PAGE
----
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## Introduction

Scientific notation is a special kind of shorthand which scientists use when they need to talk about really big numbers or really small numbers (like the distance in miles to the nearest star other than the Sun - 40.7 trillion, or 40,700,000,000,000, kilometers) We will be using scientific notation in this class, and in case you've never seen it, I'll try to explain it here.

Below are some examples of numbers written ``normally'' and in scientific notation:

As you can see, in general a number x written in scientific notation has the form , N times 10 raised to a power M (called the ``exponent''). N is a value between 1 and 9.9999.... If the number x is less than 1, the exponent is a negative number, and for numbers 1 or larger, the exponent is a positive number. In example 4 above, N is 1.23 and the exponent is 2, in scientific notation is , which is usually read as ``1.23 times 10 to the 2'' or ``1.23 times 10 to the second''.

A way to remember how to write numbers in scientific notation is to think about moving the decimal point in the number. What you do is slide the decimal point either right or left until there is one digit between 1 and 9 to the left of the decimal point, and count the number of ``slides'' you make. The number of slides is the exponent, while the value with the decimal point in it is what is multiplied by 10 to the exponent. You can figure out the sign of the exponent from which way you had to move the decimal point; if you move the decimal point left, the sign of the exponent is positive, and if you move the decimal point to the right, the exponent is negative.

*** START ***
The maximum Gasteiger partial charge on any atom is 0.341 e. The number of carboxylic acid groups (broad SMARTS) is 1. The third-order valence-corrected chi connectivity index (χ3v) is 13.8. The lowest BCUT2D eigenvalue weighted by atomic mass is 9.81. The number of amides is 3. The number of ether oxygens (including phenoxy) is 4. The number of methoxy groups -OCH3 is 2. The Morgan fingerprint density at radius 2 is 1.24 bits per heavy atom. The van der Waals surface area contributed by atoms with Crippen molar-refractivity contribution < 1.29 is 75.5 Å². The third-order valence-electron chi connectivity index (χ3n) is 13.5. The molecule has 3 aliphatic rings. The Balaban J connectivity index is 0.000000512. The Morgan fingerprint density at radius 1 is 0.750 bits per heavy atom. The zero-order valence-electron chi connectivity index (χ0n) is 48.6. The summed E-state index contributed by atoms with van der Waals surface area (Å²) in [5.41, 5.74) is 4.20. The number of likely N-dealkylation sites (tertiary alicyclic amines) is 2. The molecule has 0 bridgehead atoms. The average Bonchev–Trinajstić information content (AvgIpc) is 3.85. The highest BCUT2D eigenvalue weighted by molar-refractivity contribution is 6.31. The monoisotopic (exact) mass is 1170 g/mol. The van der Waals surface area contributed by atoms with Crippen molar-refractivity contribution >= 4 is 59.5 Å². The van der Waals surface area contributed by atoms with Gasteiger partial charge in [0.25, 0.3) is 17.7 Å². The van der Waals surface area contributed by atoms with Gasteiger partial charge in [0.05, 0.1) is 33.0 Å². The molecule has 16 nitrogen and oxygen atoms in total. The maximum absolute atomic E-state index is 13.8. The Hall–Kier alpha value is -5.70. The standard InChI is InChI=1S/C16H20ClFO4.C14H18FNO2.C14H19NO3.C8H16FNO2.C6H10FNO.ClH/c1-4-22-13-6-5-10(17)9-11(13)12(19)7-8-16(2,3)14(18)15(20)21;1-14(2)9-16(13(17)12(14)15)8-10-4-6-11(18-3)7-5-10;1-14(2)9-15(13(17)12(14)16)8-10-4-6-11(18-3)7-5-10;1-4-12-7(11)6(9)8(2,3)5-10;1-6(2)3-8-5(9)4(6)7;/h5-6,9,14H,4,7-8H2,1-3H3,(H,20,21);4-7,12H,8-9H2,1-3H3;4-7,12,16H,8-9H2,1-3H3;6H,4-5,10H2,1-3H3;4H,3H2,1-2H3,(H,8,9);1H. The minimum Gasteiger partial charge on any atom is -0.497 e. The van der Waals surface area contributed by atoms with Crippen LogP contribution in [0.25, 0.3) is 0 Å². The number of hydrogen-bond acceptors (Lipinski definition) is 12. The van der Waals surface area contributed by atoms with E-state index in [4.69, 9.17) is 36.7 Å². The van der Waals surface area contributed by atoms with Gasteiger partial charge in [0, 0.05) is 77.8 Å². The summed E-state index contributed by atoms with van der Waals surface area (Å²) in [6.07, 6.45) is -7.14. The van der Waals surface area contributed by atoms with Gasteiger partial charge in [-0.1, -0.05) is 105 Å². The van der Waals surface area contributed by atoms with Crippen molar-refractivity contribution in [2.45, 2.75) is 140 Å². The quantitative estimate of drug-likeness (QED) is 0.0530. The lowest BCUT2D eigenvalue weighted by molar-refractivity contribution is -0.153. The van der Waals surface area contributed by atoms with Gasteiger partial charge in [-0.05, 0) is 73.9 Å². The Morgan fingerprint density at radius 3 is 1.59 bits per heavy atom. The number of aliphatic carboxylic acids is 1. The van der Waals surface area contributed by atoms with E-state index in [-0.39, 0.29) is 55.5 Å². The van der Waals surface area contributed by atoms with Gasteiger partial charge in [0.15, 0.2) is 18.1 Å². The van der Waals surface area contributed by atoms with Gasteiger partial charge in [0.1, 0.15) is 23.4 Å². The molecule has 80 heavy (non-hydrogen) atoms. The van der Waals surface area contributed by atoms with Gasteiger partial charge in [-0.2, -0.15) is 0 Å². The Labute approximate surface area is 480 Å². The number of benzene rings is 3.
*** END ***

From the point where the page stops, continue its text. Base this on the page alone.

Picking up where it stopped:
If that sounds confusing, perhaps some examples will help. First, let's write the number 123,000 in scientific notation. First, you slide the decimal point to the left five times until you have 1.23000. You now know that the value N is 1.23 and that M, the exponent, is +5 (since you slid the decimal point to the left 5 times). So in scientific notation, and it would be read ``1.23 times 10 to the fifth''.

Here's another example. Let's write the number 0.0000234 in scientific notation. First, slide the decimal point to the right five times until you have 2.34. You now know that in this case N is 2.34 and the exponent this time is -5, since you slid the decimal point to the right 5 times. So in scientific notation, and would be read ``2.34 times 10 to the -5''.

Now, you can of course translate ``backwards'' from scientific notation to ``normal'' notation. To do that, you just reverse the way we got scientific notation from ``normal'' notation. Let's say I ask you to translate the number into ``normal'' notation. In this case, N is 4.56 and M, the exponent, is +5. Since you are translating from scientific notation to ``normal'' notation, you would move the decimal point to the right 5 spaces. What you get is 456,000, so you know that (read ``4.56 times 10 to the fifth'') is 456,000.

Now, let's translate the number . Again, N is 4.56, but this time, the exponent is -6. Since you are translating back to ``normal'' notation, you would slide the decimal point to the left by 6 spaces. The number you get is 0.00000456, and so you know that .

I'll let you write out . Not really -- don't do that, it'll take a really long time.

Here are some further examples to try to help you with scientific notation:

Next: Arithmetic with Scientific Notation Up: Scientific Notation Previous: Scientific Notation